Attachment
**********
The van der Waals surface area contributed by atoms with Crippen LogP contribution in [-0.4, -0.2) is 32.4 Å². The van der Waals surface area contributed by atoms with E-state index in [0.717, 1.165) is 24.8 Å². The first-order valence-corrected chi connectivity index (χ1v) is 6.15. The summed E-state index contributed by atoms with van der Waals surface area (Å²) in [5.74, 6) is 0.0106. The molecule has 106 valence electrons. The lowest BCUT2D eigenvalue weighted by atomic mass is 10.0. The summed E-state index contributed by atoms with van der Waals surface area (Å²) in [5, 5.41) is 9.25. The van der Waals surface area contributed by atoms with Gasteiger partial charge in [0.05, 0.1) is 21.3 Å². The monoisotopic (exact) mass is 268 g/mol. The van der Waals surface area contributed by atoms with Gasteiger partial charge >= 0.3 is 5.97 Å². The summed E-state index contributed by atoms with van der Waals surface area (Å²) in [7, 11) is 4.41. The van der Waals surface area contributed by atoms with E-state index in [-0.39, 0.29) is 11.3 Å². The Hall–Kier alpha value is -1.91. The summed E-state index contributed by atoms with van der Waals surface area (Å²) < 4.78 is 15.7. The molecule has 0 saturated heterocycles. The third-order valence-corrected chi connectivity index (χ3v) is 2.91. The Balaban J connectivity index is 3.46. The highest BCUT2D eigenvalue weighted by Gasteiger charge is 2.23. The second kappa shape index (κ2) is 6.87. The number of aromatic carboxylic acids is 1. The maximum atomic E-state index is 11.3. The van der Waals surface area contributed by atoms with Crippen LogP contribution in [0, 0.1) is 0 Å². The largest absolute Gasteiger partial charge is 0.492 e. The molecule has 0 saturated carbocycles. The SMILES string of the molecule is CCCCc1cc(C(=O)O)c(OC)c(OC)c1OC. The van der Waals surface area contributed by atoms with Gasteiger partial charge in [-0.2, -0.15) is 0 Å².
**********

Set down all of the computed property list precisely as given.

The van der Waals surface area contributed by atoms with Crippen LogP contribution in [-0.4, -0.2) is 32.4 Å². The van der Waals surface area contributed by atoms with E-state index in [0.717, 1.165) is 24.8 Å². The first-order valence-corrected chi connectivity index (χ1v) is 6.15. The summed E-state index contributed by atoms with van der Waals surface area (Å²) in [5.74, 6) is 0.0106. The molecule has 106 valence electrons. The lowest BCUT2D eigenvalue weighted by atomic mass is 10.0. The summed E-state index contributed by atoms with van der Waals surface area (Å²) in [5, 5.41) is 9.25. The van der Waals surface area contributed by atoms with Gasteiger partial charge in [0.05, 0.1) is 21.3 Å². The monoisotopic (exact) mass is 268 g/mol. The van der Waals surface area contributed by atoms with Gasteiger partial charge >= 0.3 is 5.97 Å². The summed E-state index contributed by atoms with van der Waals surface area (Å²) in [7, 11) is 4.41. The van der Waals surface area contributed by atoms with E-state index in [-0.39, 0.29) is 11.3 Å². The Hall–Kier alpha value is -1.91. The summed E-state index contributed by atoms with van der Waals surface area (Å²) < 4.78 is 15.7. The molecule has 0 saturated heterocycles. The third-order valence-corrected chi connectivity index (χ3v) is 2.91. The Balaban J connectivity index is 3.46. The highest BCUT2D eigenvalue weighted by Gasteiger charge is 2.23. The second kappa shape index (κ2) is 6.87. The number of aromatic carboxylic acids is 1. The maximum atomic E-state index is 11.3. The van der Waals surface area contributed by atoms with Crippen LogP contribution in [0, 0.1) is 0 Å². The largest absolute Gasteiger partial charge is 0.492 e. The molecule has 0 saturated carbocycles. The SMILES string of the molecule is CCCCc1cc(C(=O)O)c(OC)c(OC)c1OC. The van der Waals surface area contributed by atoms with Gasteiger partial charge in [-0.2, -0.15) is 0 Å².